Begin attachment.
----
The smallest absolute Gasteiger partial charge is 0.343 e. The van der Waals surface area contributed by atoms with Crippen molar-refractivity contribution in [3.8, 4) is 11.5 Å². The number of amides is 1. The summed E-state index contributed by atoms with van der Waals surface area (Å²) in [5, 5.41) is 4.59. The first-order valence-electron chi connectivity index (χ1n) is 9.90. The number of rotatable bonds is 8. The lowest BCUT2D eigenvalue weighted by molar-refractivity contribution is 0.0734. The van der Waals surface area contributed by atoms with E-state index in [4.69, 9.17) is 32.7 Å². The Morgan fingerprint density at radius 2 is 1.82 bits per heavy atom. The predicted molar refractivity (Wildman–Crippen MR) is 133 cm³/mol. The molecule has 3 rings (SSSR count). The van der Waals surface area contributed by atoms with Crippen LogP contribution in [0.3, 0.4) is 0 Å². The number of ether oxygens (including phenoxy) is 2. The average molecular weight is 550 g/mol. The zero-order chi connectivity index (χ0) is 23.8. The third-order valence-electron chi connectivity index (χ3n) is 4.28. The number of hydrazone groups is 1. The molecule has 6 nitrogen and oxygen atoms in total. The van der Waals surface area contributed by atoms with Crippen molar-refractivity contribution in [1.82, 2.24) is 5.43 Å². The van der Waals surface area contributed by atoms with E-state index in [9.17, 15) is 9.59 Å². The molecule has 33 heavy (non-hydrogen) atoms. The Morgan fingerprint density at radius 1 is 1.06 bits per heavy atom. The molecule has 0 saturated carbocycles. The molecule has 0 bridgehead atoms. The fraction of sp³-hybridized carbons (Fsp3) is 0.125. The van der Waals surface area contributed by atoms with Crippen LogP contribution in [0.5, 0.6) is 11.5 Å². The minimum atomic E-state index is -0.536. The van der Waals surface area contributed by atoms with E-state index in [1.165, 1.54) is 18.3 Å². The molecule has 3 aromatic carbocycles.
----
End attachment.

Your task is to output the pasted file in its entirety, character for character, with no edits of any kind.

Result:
The smallest absolute Gasteiger partial charge is 0.343 e. The van der Waals surface area contributed by atoms with Crippen molar-refractivity contribution in [3.8, 4) is 11.5 Å². The number of amides is 1. The summed E-state index contributed by atoms with van der Waals surface area (Å²) in [5, 5.41) is 4.59. The first-order valence-electron chi connectivity index (χ1n) is 9.90. The number of rotatable bonds is 8. The lowest BCUT2D eigenvalue weighted by molar-refractivity contribution is 0.0734. The van der Waals surface area contributed by atoms with E-state index in [4.69, 9.17) is 32.7 Å². The Morgan fingerprint density at radius 2 is 1.82 bits per heavy atom. The predicted molar refractivity (Wildman–Crippen MR) is 133 cm³/mol. The molecule has 3 rings (SSSR count). The van der Waals surface area contributed by atoms with Crippen LogP contribution in [0.3, 0.4) is 0 Å². The number of ether oxygens (including phenoxy) is 2. The average molecular weight is 550 g/mol. The zero-order chi connectivity index (χ0) is 23.8. The third-order valence-electron chi connectivity index (χ3n) is 4.28. The number of hydrazone groups is 1. The molecule has 6 nitrogen and oxygen atoms in total. The van der Waals surface area contributed by atoms with Crippen molar-refractivity contribution in [1.82, 2.24) is 5.43 Å². The van der Waals surface area contributed by atoms with E-state index in [9.17, 15) is 9.59 Å². The molecule has 33 heavy (non-hydrogen) atoms. The Morgan fingerprint density at radius 1 is 1.06 bits per heavy atom. The molecule has 0 saturated carbocycles. The molecule has 0 bridgehead atoms. The fraction of sp³-hybridized carbons (Fsp3) is 0.125. The van der Waals surface area contributed by atoms with Crippen LogP contribution in [0.5, 0.6) is 11.5 Å². The minimum atomic E-state index is -0.536. The van der Waals surface area contributed by atoms with E-state index in [1.165, 1.54) is 18.3 Å². The molecule has 3 aromatic carbocycles.